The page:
By BRIAN CUNNIFF
If the curriculum at Lower Cape May Regional High School required students to write essays about what they did on their summer vacation, Deron Azile would have quite a story to tell.
The junior soccer player spent the second half of the summer competing for the U17 national boys soccer team of Dominica, a small island country in the Caribbean with a population of about 72,000 people.
“A once-in-a-lifetime opportunity,” Lower Cape May boys soccer coach Dennis Elia said.
Azile was born in Dominica, located in the Windward Islands in the southeast region of the Caribbean, before moving to Cape May County with his parents at age 3. His father, Benjamin, had heard the country’s football association was seeking players for its youth teams and sent video clips of his son to a friend of his involved in the Dominica Football Association.
“It’s a small country,” Azile said with a laugh. “It’s almost like everyone knows everyone, and my dad knows one of the coaches.”
The powers that be in the football association saw enough in those video clips to offer Azile a tryout. He flew to Dominica on Aug. 1 and spent three weeks at the tryout, and was eventually selected as one of the 22 players out of 50 to compete in the CONCACAF U17 championships qualifying tournament held Aug. 30 through Sept. 8 in Dominican Republic.
“The first thing that went through my mind when I got asked to try out was that I was really nervous,” said Azile, a varsity starter since his freshman year at Lower Cape May. “But then when I got down there, I just tried to play like I usually play. I felt if I just played like myself I could have a chance to make the team.”
Not only did Azile make the team, but he also started all three tournament games at outside back. Dominica did not fare well as a whole, losing its three matches to host Dominican Republic, St. Kitts and Nevis, and Cayman Islands while conceding 12 goals against none scored.
The experience, though, was invaluable to Azile.
“It was a really fun experience,” he said. “It’s basically professional soccer, but with youth players. It showed me how the game can be played, how quick it’s played and how good everyone is out there.
“It showed me how good other countries are. The expectations are that the USA has the best soccer players (in this part of the world) but I got to see how good these players are, how good the players we played against are and even how good the players are from my country. They’re all super quick and they have so much stamina. I think it’s because they’re so used to playing in all that heat.”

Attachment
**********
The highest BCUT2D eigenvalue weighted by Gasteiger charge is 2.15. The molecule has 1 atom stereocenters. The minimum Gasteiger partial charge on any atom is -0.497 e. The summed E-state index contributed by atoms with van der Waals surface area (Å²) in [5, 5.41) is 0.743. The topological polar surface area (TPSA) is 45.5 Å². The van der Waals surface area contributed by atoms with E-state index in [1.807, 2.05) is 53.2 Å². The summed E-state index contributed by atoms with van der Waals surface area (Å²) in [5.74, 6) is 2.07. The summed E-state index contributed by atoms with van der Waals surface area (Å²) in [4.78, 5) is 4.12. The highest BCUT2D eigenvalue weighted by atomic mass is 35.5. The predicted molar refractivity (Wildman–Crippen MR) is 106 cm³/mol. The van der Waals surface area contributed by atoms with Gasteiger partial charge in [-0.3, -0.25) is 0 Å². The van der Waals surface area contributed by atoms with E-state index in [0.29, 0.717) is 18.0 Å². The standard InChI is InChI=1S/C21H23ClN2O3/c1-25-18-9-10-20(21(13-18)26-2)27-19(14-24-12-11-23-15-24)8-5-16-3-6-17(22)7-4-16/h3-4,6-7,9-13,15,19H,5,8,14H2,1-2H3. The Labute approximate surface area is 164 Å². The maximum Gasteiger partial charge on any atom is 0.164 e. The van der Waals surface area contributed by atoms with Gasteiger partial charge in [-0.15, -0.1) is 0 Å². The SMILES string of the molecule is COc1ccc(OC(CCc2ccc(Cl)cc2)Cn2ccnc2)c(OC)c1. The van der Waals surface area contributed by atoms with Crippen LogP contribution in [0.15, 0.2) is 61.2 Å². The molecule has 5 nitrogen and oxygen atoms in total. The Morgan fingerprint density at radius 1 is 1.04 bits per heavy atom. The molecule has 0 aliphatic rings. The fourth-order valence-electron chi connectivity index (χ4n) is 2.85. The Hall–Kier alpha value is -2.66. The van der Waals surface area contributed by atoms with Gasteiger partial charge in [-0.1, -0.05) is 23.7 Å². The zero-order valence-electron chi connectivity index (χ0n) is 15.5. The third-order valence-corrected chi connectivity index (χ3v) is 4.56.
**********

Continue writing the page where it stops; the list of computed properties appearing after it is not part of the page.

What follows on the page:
Azile had some adjusting to do when he arrived in Dominica for his tryout.
“It took a week or so for me to adapt,” he said. “The soccer there, it’s one touch, boom, run. Pass, move. Pass, move. It’s much quicker than it is here in high school soccer.”
Azile held his own at the U17 qualifying tournament.
“I watched the first game live and he was one of their best defenders on the outside, no doubt,” Elia said.
Azile, who said he usually visits extended family in Dominica annually, took great pride in representing the country of his birth.
“It makes me feel good,” he said. “My whole family was excited. My family back there was excited for me, and my mom and dad were very proud of me.”
Azile, also a wrestler and track athlete for his high school, has taken what he’s learned from international soccer and has tried to apply it while playing for Lower Cape May.
He’s off to a good start.
Azile recorded a goal and an assist in a 3-0 win over Cape May Tech in Lower’s season opener last Friday against Cape May Tech while playing outside midfielder. He then scored the winning goal in the second half of the Tigers’ 2-1 win over Mainland on Tuesday after being moved up to striker. Azile also set up Taj Turner’s penalty kick goal in the first half when he was taken down in the penalty area by a Mainland defender.
“You can see there’s a little more confidence, a little more edge to him,” Elia said. “Being involved in wrestling and being in the weight room has helped that, but you can tell he picked up some things playing for Dominica. He’s definitely a changed player since going down there.”
“I feel like my stamina got up, my touch got up and my speed really got up,” he said.
Azile hopes to remain in contention for a place in Dominica’s national football setup. The next progression for him would be a chance to play for the country’s U20 team.
“I feel like I’m in the mix that if they need me again they would call me,” Azile said. “If not, that’s OK. But if they do, I’ll be excited to go.”
Azile missed much of the preseason for Lower Cape May’s program due to his service for Dominica.
“I think (that excuse) is about as good as it gets,” Elia said. “I actually had someone say to me, ‘How come Deron doesn’t have to be here?’ Well, he’s trying out for an international team. That’s a pretty good excuse not to be here, don’t you think?. That might be the top.”